Yesterday I was honored to be interviewed by Jim Bohannon, a longtime veteran in broadcasting and one of the top talk radio hosts in America. We discussed my book The Wolf at the Door: Undue Influence and Elder Financial Abuse, and the dangers posed by exploitation of our elderly loved ones. Among the topics we covered were vulnerabilities exhibited by seniors to misconduct, who perpetrates elder financial abuse, and the four elements of undue influence. I'd like to thank Jim for having me on his show - it's a privilege to talk with a broadcasting legend and strike another blow in the fight to protect the most vulnerable among us. Here's an excerpt from the show:
Compulsive gambling is a problem for the gambler and his or her loved ones. Gamblers Anonymous members believe that:
It's 1965. America's youngest Baby Boomers are only a year old, and the oldest members are just 19. The English rock band The Who releases their hit song, "My Generation." A few decades later, Pete Townshend, the song's composer, would describe the song as "very much about trying to find a place in society."
This week the Northwest Arkansas Democrat-Gazette spotlighted the growing threat of elder financial abuse and its tragic aftermath. The author of the article, Ginny Monk, also referenced my book The Wolf at the Door: Undue Influence and Elder Financial Abuse, for additional background to a problem that is only expanding in scale.
California trust & estate mediation: is timing everything? Probate Courts in California have a variety of voluntary probate settlement programs designed to assist in the resolution of probate, estate and trust related claims and disputes. Los Angeles has the "Pro Bono Probate Settlement Program", San Francisco has the "Probate Pro Bono Mediation Program", Alameda County has a Mediator Panel for its "Alternative Dispute Resolution Program", and Sacramento has a "Probate Court Appointed Attorney Panel". The timing and expense of mediation is a consideration whether the process is initiated by way of a Superior Court program or through private mediation.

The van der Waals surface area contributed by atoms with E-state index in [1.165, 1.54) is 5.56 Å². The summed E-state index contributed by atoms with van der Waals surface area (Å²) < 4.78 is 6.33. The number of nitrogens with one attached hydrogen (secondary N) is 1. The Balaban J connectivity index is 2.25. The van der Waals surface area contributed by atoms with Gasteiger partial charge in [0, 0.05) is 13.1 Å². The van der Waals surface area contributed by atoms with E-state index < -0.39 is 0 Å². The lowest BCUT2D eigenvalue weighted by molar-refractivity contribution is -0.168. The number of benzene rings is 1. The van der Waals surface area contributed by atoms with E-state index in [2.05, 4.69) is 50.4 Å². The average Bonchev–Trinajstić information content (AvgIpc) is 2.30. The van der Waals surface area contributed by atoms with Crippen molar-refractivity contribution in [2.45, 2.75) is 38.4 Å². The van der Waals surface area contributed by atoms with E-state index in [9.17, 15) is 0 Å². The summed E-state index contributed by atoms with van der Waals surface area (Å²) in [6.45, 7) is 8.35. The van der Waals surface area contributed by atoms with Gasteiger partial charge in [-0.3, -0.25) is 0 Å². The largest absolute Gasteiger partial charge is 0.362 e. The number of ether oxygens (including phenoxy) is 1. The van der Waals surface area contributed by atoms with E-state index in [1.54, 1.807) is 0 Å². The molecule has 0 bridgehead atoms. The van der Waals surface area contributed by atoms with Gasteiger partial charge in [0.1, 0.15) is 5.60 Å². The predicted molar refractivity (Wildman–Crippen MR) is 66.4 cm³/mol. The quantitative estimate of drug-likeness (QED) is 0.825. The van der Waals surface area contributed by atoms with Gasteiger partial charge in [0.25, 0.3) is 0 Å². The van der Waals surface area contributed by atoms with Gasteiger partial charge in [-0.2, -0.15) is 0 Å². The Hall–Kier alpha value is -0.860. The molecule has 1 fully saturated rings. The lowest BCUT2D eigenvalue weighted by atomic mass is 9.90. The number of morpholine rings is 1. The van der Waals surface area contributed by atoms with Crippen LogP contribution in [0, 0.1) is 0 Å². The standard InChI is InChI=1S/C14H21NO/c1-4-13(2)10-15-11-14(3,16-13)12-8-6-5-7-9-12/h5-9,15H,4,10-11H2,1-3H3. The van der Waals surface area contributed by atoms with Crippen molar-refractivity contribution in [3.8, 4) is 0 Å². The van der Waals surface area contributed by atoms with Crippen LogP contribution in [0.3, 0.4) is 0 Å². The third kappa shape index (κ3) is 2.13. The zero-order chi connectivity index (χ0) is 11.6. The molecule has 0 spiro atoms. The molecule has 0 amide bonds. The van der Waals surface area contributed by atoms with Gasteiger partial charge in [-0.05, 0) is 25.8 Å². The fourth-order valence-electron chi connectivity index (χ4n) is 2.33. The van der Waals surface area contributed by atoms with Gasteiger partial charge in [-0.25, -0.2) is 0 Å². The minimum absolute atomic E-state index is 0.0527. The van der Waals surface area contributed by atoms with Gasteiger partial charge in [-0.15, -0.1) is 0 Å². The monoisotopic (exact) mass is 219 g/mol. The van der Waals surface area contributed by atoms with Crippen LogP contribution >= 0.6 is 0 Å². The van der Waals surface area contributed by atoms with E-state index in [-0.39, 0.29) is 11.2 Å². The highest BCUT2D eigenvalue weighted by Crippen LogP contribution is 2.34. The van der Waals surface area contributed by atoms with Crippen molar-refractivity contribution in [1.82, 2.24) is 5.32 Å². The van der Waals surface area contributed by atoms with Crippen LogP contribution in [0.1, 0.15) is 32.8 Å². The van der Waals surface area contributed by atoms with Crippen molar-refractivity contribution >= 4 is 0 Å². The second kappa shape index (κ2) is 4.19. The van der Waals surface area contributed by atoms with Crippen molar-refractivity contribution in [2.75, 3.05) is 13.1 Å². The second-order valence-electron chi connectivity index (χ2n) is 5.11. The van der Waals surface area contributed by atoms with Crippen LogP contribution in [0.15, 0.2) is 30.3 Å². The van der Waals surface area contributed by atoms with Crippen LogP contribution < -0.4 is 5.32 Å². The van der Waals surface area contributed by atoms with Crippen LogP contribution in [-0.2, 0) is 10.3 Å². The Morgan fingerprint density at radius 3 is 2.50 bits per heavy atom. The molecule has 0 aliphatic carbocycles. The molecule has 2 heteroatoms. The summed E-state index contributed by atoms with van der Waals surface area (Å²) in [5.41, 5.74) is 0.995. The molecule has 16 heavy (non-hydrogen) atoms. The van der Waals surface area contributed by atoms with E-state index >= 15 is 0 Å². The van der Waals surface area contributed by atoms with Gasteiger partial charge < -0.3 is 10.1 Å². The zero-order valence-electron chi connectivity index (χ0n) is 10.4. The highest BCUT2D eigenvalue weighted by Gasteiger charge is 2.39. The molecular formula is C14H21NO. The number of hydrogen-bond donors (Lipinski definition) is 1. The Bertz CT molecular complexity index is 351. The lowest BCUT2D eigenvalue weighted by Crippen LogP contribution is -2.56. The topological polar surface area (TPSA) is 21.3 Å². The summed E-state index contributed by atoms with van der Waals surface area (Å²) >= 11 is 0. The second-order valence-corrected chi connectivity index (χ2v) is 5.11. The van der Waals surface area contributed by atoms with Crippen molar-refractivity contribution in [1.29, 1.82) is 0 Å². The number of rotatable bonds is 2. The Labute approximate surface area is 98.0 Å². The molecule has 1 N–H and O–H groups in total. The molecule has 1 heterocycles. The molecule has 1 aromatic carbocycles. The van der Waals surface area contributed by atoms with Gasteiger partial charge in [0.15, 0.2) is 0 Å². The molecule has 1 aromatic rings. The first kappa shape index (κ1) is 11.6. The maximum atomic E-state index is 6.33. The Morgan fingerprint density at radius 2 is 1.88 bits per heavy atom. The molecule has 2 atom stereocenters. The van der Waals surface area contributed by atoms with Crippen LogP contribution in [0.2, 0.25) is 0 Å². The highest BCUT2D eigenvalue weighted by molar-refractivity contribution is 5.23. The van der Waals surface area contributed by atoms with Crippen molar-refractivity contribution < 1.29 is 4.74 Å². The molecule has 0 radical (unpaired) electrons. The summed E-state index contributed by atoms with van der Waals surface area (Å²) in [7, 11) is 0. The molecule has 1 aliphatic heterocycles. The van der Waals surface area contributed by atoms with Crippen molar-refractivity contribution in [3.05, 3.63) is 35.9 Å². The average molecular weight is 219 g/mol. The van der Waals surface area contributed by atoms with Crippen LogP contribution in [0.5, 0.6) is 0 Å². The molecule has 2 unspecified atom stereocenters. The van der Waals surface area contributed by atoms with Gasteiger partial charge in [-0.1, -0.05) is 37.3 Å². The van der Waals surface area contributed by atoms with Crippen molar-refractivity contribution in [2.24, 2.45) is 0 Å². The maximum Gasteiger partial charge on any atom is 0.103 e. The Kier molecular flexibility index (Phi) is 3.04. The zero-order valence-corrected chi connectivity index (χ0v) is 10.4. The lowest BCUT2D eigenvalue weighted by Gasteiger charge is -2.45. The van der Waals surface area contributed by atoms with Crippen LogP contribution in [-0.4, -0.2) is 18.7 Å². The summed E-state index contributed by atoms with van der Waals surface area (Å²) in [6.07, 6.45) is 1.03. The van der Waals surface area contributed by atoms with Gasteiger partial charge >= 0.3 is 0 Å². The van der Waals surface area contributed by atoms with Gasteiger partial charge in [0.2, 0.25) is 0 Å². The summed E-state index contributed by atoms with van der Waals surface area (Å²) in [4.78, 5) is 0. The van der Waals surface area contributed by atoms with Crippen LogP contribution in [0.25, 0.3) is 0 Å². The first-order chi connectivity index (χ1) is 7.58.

This week I joined Bob Brooks, host of the radio show Prudent Money out of Forth Worth, TX. Bob is a veteran financial advisor and has dedicated himself to helping people make smart investments, get out of debt, and plan for retirement. He advocates responsible stewardship of money, and this principle shows itself as true as ever in how trustees should respect trust beneficiary rights. Bob and I discussed the challenge of blended families and stepmother disputes over estates in the context of my book The Wolf at the Door: Undue Influence and Elder Financial Abuse. A passage from Proverbs sums up what families face:
The San Francisco-based project Seven Ponds, devoted to creating dialogue on death and the process of dying, reviewed my book The Wolf at the Door: Undue Influence and Elder Financial Abuse. I'm glad they found it informative and useful. Seven Ponds is especially sensitive to the topic of elder financial exploitation since seniors who are near death will often be vulnerable to predators.
Most of us experience some disquiet when we first meet with a professional whom we've sought out to help solve a problem. It can be hard to put into words the situation that we're in, or even what help we need. We don't know what we don't know. We do know that something is wrong, and we need help in getting it fixed.